December 2010 Archives
Way back in Week 8 of the recent New Media seminar, there was a reading on Learning Webs which discussed current structure of the K-12 educational system and whether it could be tweaked to a more personalized boutique system in which students didn't attend a formal "school", but matched themselves with appropriate mentors in subjects each was interested in.
Others have been raising this question as well including one speaker who asked why should students get a computer science degree from a institution like Penn State when a Cisco certification would be more cost-effective and be just as valuable on the job market.
I think what both are asking is whether a formal curriculum designed for "the masses" is effective. It is an important question, but that week I had one of those oddball connections that made me think there is a value in a well-designed curriculum.
The Top Chef Advantage
I watch a lot of cooking (and fashion competition shows) and there is one truism that most contestants would agree to - there is a huge advantage to any contestant who has formal training in the profession. That is, for any two contestants with about the same number of years in experience, the one who has gone to a dedicated cooking school tends to have an advantage.
Of all the Top Chef winners, only one, Hosea Rosenberg, was not a graduate of a formal cooking school or apprenticeship program (although Rosenberg did work in Wolfgang Puck's kitchen). Very few participants trained exclusively, "on the street" get far in the competition.
This is despite the fact that chefs are judged exclusively on their cooking ability (there are no written exams on Top Chef). The advantage that going to culinary school is giving is not just a matter of being "certified" or learning only verbal knowledge - there is a real set of skills being enhanced.
Thinking on Curricula
I think the advantage something like cooking school can give is that a student is really exposed to different elements of the profession in a way different from just "reading about it." It could involve working with real equipment (labs/computers/knives) or being closely mentored by those in the profession. Students are also often exposed to underlying principles (phonemic analysis for me, proteins and acids for the chefs) and have a chance to be mentored by those in the profession (because they are PAID to mentor you).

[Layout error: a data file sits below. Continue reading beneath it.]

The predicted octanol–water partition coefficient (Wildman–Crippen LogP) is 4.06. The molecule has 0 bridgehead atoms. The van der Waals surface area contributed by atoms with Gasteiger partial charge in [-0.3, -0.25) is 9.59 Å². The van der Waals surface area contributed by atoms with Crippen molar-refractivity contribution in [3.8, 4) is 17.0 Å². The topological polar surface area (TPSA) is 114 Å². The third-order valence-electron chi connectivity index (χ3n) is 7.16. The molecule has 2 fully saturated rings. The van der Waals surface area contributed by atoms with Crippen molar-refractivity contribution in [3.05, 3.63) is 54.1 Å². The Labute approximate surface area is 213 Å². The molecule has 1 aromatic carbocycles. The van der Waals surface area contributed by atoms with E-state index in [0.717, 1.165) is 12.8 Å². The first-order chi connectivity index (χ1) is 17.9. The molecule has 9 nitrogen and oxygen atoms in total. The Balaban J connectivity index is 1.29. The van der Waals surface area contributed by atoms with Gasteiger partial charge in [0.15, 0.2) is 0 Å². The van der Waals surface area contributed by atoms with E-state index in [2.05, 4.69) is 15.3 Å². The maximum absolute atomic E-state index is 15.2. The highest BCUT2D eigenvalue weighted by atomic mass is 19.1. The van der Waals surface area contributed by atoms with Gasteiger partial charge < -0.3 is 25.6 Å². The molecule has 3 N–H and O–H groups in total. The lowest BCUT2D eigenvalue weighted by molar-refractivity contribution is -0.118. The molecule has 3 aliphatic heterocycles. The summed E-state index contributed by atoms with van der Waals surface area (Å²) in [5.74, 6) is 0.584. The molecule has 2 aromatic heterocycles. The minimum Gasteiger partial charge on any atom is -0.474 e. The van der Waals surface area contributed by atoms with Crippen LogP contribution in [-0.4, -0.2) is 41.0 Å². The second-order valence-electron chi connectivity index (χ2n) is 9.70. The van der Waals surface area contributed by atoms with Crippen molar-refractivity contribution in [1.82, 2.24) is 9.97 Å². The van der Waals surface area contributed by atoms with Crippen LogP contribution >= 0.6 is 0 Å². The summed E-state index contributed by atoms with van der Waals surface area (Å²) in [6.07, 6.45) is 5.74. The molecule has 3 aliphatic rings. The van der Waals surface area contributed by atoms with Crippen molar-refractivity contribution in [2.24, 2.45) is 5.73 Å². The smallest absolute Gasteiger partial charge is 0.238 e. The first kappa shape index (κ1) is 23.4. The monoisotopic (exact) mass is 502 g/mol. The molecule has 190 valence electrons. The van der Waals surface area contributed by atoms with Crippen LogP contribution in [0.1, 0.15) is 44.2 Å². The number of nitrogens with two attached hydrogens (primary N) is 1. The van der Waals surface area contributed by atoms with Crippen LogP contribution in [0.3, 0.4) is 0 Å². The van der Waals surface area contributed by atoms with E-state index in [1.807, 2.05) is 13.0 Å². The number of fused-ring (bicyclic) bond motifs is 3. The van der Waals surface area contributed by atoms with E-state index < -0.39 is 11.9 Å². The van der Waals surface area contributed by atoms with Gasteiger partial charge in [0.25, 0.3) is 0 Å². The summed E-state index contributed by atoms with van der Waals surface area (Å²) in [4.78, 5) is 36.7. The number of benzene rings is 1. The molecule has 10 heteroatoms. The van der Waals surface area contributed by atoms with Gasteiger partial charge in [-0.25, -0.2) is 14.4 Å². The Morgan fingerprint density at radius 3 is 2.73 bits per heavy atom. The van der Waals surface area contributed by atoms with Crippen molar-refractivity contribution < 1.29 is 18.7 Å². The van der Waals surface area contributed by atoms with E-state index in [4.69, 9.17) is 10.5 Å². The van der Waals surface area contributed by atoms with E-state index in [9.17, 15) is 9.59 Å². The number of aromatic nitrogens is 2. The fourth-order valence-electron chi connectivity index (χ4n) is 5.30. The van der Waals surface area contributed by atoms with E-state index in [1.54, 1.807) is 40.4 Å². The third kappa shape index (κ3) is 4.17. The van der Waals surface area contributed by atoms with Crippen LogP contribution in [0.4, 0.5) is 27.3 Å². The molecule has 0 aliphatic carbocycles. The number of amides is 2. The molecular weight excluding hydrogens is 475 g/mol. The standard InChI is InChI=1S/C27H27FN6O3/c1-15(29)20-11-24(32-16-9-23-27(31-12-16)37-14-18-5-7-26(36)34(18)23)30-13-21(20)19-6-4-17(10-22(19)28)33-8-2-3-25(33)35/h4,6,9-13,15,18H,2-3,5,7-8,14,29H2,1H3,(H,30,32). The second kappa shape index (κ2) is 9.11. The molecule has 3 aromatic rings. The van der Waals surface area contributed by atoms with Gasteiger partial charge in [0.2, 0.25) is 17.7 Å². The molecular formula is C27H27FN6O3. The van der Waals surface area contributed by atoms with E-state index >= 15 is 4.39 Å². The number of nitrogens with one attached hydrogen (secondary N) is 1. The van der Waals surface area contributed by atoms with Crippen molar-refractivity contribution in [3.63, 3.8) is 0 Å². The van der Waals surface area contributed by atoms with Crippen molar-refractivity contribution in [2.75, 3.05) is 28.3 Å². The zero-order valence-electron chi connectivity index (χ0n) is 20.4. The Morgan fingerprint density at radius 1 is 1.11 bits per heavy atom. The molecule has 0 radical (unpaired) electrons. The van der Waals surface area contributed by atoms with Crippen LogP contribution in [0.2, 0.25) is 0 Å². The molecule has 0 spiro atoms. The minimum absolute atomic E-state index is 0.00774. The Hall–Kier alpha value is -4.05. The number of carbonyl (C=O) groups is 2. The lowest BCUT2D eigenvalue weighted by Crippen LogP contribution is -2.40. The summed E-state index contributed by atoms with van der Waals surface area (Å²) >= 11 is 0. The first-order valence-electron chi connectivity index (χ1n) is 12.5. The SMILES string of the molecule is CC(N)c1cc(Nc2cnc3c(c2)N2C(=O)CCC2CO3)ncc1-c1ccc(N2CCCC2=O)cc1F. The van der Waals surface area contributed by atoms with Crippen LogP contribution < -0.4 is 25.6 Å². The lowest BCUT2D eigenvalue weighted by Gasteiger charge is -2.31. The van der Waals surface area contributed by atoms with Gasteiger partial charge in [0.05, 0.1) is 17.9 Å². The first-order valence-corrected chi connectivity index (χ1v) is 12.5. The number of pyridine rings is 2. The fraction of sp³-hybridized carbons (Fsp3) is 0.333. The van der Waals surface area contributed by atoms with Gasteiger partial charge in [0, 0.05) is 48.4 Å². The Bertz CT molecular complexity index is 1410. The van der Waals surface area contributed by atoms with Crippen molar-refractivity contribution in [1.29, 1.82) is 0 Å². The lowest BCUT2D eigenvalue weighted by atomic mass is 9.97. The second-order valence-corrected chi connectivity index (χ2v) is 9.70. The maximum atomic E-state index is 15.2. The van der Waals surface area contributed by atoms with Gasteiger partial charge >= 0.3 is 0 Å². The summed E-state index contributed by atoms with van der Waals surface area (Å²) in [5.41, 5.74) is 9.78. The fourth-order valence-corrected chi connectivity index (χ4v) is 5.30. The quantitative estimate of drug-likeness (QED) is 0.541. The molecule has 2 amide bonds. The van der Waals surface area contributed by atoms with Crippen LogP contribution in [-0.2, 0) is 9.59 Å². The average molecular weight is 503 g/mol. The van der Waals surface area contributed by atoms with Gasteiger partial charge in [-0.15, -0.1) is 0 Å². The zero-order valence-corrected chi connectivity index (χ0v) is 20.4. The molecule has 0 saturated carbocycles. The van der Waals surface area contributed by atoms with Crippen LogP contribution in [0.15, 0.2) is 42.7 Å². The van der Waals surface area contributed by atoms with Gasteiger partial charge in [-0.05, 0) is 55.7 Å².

I think another element that's important is that sometimes a curriculum may force you to learn things important to the field that may not be so interesting to you. I vividly recall one linguistics advisor informing me that I was going to learn a particular language, whether I wanted to or not, because I had to know it. It turns out that he was on 100% right. But had I been left to my own devices, I might have still avoided it.
That's not to say that I think the system is perfect. For one thing, school, especially a culinary school like the Culinary Institute of America, is very pricey. For another, some curricula really do seem detached from life as the rest of us know it. If you want your education to lead to a paying job, Icelandic studies may not be the choice for you because opportunities are few and far between.
But...there is a point where formal schooling isn't enough and we do have to rely on our life experiences and our ability to learn on our own to carry us to the next step. While it's true that most Top Chef winners have gone to culinary school, it's also true that ALL of them had lots of years in a working kitchen under their belts and all of them had learned to create new recipes other than ones learned in school.